I’m sharing this recipe because it’s so difficult to find a good vegetarian broth recipe. Many believe the myth that good soups have to be built on a foundation of meat or meat broth. It’s possible to build a fantastic soup on vegetarian aromatics, but you might need some guidance to do it well. I’ve tried several vegetarian broth recipes over the years, but they were usually too bland or too garlicky. This trustworthy, balanced, and rich broth comes from one of my favorite cookbooks, Vegan Soul Kitchen by Bryant Terry. Of course you can used boxed broth from the grocery, but homemade broths take soups (and risottos) to the next level.
These vegetables in the photo create the broth, displayed in their cut form. The onions cook quartered with skins on, the garlic cloves are smashed but have their skins intact, and the celery, carrots, and mushrooms are sliced.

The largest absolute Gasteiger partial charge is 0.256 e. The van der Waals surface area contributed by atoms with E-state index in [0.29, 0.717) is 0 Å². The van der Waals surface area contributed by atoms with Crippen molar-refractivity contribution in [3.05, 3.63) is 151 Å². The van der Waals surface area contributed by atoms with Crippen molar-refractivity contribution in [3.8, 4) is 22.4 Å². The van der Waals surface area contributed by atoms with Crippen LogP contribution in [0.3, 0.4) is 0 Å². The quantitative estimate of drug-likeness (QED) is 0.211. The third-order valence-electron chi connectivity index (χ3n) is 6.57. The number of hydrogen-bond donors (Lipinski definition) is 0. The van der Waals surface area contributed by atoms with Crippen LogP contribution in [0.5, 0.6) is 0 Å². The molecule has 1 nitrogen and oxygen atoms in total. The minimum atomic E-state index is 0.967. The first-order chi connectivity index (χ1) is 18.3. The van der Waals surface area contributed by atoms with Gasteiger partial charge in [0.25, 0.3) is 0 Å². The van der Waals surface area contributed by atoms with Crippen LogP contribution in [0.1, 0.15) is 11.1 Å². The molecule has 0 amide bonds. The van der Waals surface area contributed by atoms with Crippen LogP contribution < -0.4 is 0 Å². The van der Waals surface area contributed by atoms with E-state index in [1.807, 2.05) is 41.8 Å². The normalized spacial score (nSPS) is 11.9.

You may want to add an additional herb or vegetable, depending on what you plan to do with the broth, or use leftover scraps and stems of vegetables. For instance, this week I added the dark green sections of several leeks to prepare the broth to make leek and potato soup. Warning: I added a few brussels sprout leaves once, and the broth was good that day, but tasted too cabbage-y the next day as leftovers.
BASIC VEGETABLE BROTH
1 tablespoon olive oil
2 large onions, quartered (include the skin)
1 large carrot, sliced
4 celery ribs, sliced
8 ounces button mushrooms, sliced
1 whole garlic bulb, unpeeled, broken up, and smashed with the back of a knife
2 bay leaves
3 sprigs fresh thyme
1/2 teaspoon coarse sea salt
1/8 teaspoon cayenne
9 cups water
In a stockpot over medium-high heat, warm the olive oil. Add all of the ingredients except for the water. Saute, stirring often, until softened, about 5 minutes. Add the water, bring to a boil, reduce heat to medium-low, and simmer, uncovered, until the vegetables are meltingly tender, about 1 hour. If you have extra time, you can turn off the heat and let the broth sit for another hour or two to enrich the flavor further.
Strain the vegetables, pressing down on them to extract all their liquids. Discard (and compost) the cooked vegetables.